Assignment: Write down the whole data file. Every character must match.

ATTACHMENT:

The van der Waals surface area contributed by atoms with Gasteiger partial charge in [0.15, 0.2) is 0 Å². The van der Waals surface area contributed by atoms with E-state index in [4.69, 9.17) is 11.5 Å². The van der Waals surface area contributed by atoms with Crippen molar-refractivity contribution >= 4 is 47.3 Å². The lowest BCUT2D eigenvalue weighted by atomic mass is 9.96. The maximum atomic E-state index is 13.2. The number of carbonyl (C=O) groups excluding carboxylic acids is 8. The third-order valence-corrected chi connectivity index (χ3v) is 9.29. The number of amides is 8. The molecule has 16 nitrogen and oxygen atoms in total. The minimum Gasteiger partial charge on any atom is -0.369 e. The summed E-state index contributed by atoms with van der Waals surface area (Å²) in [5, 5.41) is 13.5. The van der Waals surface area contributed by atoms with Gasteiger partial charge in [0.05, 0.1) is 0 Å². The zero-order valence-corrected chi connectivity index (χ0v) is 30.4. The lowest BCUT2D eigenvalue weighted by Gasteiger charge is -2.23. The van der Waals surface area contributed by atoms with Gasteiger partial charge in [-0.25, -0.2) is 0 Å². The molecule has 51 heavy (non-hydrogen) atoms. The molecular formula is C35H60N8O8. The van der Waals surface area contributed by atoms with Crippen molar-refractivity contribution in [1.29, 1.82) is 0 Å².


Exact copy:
The van der Waals surface area contributed by atoms with Gasteiger partial charge in [0.15, 0.2) is 0 Å². The van der Waals surface area contributed by atoms with E-state index in [4.69, 9.17) is 11.5 Å². The van der Waals surface area contributed by atoms with Crippen molar-refractivity contribution >= 4 is 47.3 Å². The lowest BCUT2D eigenvalue weighted by atomic mass is 9.96. The maximum atomic E-state index is 13.2. The number of carbonyl (C=O) groups excluding carboxylic acids is 8. The third-order valence-corrected chi connectivity index (χ3v) is 9.29. The number of amides is 8. The molecule has 16 nitrogen and oxygen atoms in total. The minimum Gasteiger partial charge on any atom is -0.369 e. The summed E-state index contributed by atoms with van der Waals surface area (Å²) in [5, 5.41) is 13.5. The van der Waals surface area contributed by atoms with Gasteiger partial charge in [0.05, 0.1) is 0 Å². The zero-order valence-corrected chi connectivity index (χ0v) is 30.4. The lowest BCUT2D eigenvalue weighted by Gasteiger charge is -2.23. The van der Waals surface area contributed by atoms with Gasteiger partial charge in [-0.25, -0.2) is 0 Å². The molecule has 51 heavy (non-hydrogen) atoms. The molecular formula is C35H60N8O8. The van der Waals surface area contributed by atoms with Crippen molar-refractivity contribution in [1.29, 1.82) is 0 Å².